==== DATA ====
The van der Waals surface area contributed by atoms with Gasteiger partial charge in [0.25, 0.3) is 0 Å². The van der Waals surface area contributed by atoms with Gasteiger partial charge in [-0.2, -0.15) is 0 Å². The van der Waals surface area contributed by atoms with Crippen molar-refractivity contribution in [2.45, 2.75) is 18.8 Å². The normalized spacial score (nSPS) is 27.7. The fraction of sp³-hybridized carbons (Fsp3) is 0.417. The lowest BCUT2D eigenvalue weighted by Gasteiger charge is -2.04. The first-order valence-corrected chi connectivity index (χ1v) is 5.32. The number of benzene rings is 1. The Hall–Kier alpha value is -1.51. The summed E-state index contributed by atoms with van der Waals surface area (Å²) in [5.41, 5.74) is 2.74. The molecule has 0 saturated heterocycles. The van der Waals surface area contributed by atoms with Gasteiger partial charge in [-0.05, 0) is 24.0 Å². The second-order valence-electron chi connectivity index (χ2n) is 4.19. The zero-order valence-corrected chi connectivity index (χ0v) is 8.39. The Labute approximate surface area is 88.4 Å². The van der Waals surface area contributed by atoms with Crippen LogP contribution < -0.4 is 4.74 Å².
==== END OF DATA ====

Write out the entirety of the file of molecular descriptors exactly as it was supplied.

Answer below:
The van der Waals surface area contributed by atoms with Gasteiger partial charge in [0.25, 0.3) is 0 Å². The van der Waals surface area contributed by atoms with Gasteiger partial charge in [-0.2, -0.15) is 0 Å². The van der Waals surface area contributed by atoms with Crippen molar-refractivity contribution in [2.45, 2.75) is 18.8 Å². The normalized spacial score (nSPS) is 27.7. The fraction of sp³-hybridized carbons (Fsp3) is 0.417. The lowest BCUT2D eigenvalue weighted by Gasteiger charge is -2.04. The first-order valence-corrected chi connectivity index (χ1v) is 5.32. The number of benzene rings is 1. The Hall–Kier alpha value is -1.51. The summed E-state index contributed by atoms with van der Waals surface area (Å²) in [5.41, 5.74) is 2.74. The molecule has 0 saturated heterocycles. The van der Waals surface area contributed by atoms with Gasteiger partial charge in [-0.05, 0) is 24.0 Å². The second-order valence-electron chi connectivity index (χ2n) is 4.19. The zero-order valence-corrected chi connectivity index (χ0v) is 8.39. The Labute approximate surface area is 88.4 Å². The van der Waals surface area contributed by atoms with Crippen LogP contribution < -0.4 is 4.74 Å².